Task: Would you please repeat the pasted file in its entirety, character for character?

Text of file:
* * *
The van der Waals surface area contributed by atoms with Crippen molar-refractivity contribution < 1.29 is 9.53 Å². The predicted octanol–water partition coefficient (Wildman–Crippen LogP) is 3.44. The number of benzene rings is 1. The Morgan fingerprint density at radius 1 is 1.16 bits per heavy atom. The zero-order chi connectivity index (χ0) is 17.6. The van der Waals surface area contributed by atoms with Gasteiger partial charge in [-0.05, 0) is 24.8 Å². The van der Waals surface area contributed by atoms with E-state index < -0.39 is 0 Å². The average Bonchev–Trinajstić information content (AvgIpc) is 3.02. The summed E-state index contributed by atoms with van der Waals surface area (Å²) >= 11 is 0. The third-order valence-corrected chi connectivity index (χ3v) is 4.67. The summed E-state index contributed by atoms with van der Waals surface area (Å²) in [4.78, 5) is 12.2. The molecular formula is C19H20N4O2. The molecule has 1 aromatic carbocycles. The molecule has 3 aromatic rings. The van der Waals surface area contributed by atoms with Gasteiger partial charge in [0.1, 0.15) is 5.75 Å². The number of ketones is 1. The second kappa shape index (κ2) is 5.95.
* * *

The van der Waals surface area contributed by atoms with Crippen molar-refractivity contribution < 1.29 is 9.53 Å². The predicted octanol–water partition coefficient (Wildman–Crippen LogP) is 3.44. The number of benzene rings is 1. The Morgan fingerprint density at radius 1 is 1.16 bits per heavy atom. The zero-order chi connectivity index (χ0) is 17.6. The van der Waals surface area contributed by atoms with Gasteiger partial charge in [-0.05, 0) is 24.8 Å². The van der Waals surface area contributed by atoms with E-state index < -0.39 is 0 Å². The average Bonchev–Trinajstić information content (AvgIpc) is 3.02. The summed E-state index contributed by atoms with van der Waals surface area (Å²) >= 11 is 0. The third-order valence-corrected chi connectivity index (χ3v) is 4.67. The summed E-state index contributed by atoms with van der Waals surface area (Å²) in [4.78, 5) is 12.2. The molecular formula is C19H20N4O2. The molecule has 1 aromatic carbocycles. The molecule has 3 aromatic rings. The van der Waals surface area contributed by atoms with Gasteiger partial charge in [0.1, 0.15) is 5.75 Å². The number of ketones is 1. The second kappa shape index (κ2) is 5.95.